Instead of lingering on any intellectual or emotional discourse about Elektra’s betrayal, Bond has been given huge pillows to ease his sorrow. And by pillows I obviously mean Denise Richards’ Dr. Christmas Jones, who, like Plenty O’Toole 28 years before, operates as talking cleavage – only in this instance, Christmas Jones wasn’t offered up as a pulpy, carnival sideshow, she was given prime real estate and a nuclear physicist outfit from Costume World to service the narrative. Played by an actress capable of ending a sentence without a question mark, Christmas Jones could have benefitted TWINE’s female perspective. The character could have conveyed some sense of professional expertise and, if necessary, functioned similarly as one of Bond’s disposable clichés. Other women have managed the very same role without offense. As I sit here typing this analysis of Dr. Christmas Jones contributions to the Bond franchise, I grow more and more aggravated. I don’t blame Denise Richards – although she’s clearly a marginal actress, she had no business being cast in the role. Further commentary on Christmas Jones in light of the vitriol already spewed by fans and critics feels like beating a dead physicist. Instead, let’s return to a lesser-scrutinized character in the film that doesn’t always get the attention she deserves.
Bond beds Dr. Molly Warmflash (Serena Scott Thomas – Kristin Scott Thomas’ little sister) to get a clean bill of health. This recalls the seduction of the evaluator in GoldenEye, a pretty traditional one-off bit of dalliance to showcase Bond’s powers of persuasion. In this instance, however, Moneypenny, who had always yearned for 007 but kept herself distant because deep down she knows he’s loathsome cad, responds with a touch of jealousy. In GoldenEye, Bond’s evaluator seduction had seemed at least in part born of desperation to keep his job and was similarly chastised by M and Moneypenny. Here, Bond catalyzes a catfight between his harem of kept women. This not only undermines the supposed “new direction” of the 90’s Bond, but also the character of Moneypenny – which from the perspective of a certain class of Bond fan proves more egregious than any isolated damage caused by Dr. Christmas Jones.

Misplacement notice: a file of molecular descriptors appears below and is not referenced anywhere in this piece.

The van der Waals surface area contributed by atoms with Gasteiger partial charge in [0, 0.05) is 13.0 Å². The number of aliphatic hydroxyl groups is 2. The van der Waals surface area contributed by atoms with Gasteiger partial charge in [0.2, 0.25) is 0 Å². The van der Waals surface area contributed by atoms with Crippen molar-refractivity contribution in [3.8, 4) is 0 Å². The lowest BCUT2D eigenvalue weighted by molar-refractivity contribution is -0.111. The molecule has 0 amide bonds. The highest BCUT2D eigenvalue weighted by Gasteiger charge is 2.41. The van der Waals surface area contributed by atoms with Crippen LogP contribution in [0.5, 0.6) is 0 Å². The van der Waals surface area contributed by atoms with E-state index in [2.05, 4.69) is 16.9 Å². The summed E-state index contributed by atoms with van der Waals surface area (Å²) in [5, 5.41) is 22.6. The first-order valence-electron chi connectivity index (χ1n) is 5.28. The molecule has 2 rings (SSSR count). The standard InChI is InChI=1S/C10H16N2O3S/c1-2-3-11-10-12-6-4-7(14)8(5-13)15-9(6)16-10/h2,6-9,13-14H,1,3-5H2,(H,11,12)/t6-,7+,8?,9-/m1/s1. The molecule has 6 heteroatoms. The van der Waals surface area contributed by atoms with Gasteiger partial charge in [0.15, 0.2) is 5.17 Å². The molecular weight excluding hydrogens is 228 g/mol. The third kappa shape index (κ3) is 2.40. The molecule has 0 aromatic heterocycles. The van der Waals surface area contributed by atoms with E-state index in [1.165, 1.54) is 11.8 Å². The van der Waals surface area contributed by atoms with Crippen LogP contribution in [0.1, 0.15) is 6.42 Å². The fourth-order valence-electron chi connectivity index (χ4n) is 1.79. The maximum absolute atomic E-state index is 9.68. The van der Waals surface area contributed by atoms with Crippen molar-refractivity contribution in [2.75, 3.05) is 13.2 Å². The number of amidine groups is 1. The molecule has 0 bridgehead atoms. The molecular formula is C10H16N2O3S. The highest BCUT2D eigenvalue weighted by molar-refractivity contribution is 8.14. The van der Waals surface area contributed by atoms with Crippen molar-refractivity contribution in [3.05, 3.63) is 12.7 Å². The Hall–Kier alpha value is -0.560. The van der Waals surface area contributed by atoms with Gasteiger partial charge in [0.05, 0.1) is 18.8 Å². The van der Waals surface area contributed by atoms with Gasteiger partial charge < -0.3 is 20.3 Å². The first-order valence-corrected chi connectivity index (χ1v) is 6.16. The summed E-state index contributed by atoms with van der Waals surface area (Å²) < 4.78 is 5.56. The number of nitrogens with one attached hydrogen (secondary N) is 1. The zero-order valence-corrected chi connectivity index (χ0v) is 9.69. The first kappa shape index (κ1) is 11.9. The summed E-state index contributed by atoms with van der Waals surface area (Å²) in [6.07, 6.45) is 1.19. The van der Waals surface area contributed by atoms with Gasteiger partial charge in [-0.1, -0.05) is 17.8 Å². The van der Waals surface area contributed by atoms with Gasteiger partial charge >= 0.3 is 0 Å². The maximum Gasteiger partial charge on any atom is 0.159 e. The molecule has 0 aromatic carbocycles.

Life’s a tale told by an idiot, full of sound and fury, signifying nothing
As I’ve toiled over these words, I am increasingly drawn to the ways in which The World Is Not Enough reminds me of Shakespeare’s Macbeth. I do not propose a full dissection of these theories because they are, at best, merely compelling analogies. I present them to the world knowing that scrutiny would only tear at the fabric like an enormous rotary saw blade. Instead, I will leave Lady Macbeth and The World Is Not Enough’s Elektra King merely in close approximation and allow you to draw your own conclusions.
Masculinity in The World Is Not Enough and Macbeth is defined by power and each challenges our preconceived views of traditional gender roles. In Macbeth, it is Lady Macbeth that challenges her husband to act, to become “more of a man” – when it is also she who craves control. Because she is a woman, she is unable to act on her own ambition because of social constraints. Elektra King, likewise, wields control over her former captor Renard (and Bond, to a lesser degree), thus becoming the puppetmaster and Renard her puppet. Forged in Bidisha’s supposed “sewer of misogyny” the Bond films have been beholden to a specific gender hierarchy – we can’t go as far to suggest subordinance because Bond’s conquests do not want to be controlled in the traditional domestic sense. The hierarchy, thus, becomes more extratextual.
By viewing the Bond films as a whole, seeing how they inform one another, certain patterns emerge and certain assumptions crumble. The women in Bond often occupy compelling characters, albeit ones that are created primarily to serve specific sexual and political ideologies that Bond and England will ultimately always come out on top. They are often independent, sexually liberated women who fall madly, deeply (perhaps not truly in love) with the wrong man (God help you if you fall for Craigers’ Bond). Like any recycled element in the 23-film Bond series (or any long running series for that matter), there are ebbs and flows of creative inspiration and socially induced mores. To state that all of Bond is wholly, despicably sexist is to throw the Elektra Kings, Vesper Lynds and Teresa di Vicenzos out with the Christmas Joneses and Plenty O’Tooles; but when the series almost seems to go out of its way to undermine progress, it is our duty to write long-winded essays condemning the lazy tendencies that cause the series to be aligned with the terms “sexist” (which is a probably undeniable for large swaths of the series) or its more offensive cousin, “misogynist.” To reduce the Bond series to any one of these terms would be as lazy and shortsighted as the casting decision that led to Denise Richards playing someone with a PhD.
Congratulations. You made it to the end of that essay. As your reward here’s another picture of Sophie Marceau as Elektra King. And I’m quite certain that this reward doesn’t just apply to the guys out there.
Previous James Bond #Bond_age_ Project Essays:
Dr. No / From Russia With Love / Goldfinger / Thunderball / You Only Live Twice / On Her Majesty’s Secret Service / Diamonds Are Forever / Live and Let Die / The Man with the Golden Gun / The Spy Who Loved Me / Moonraker / For Your Eyes Only / Octopussy / A View to a Kill / The Living Daylights / Licence to Kill / GoldenEye / Tomorrow Never Dies / The World Is Not Enough / Die Another Day / Casino Royale / Quantum of Solace / Skyfall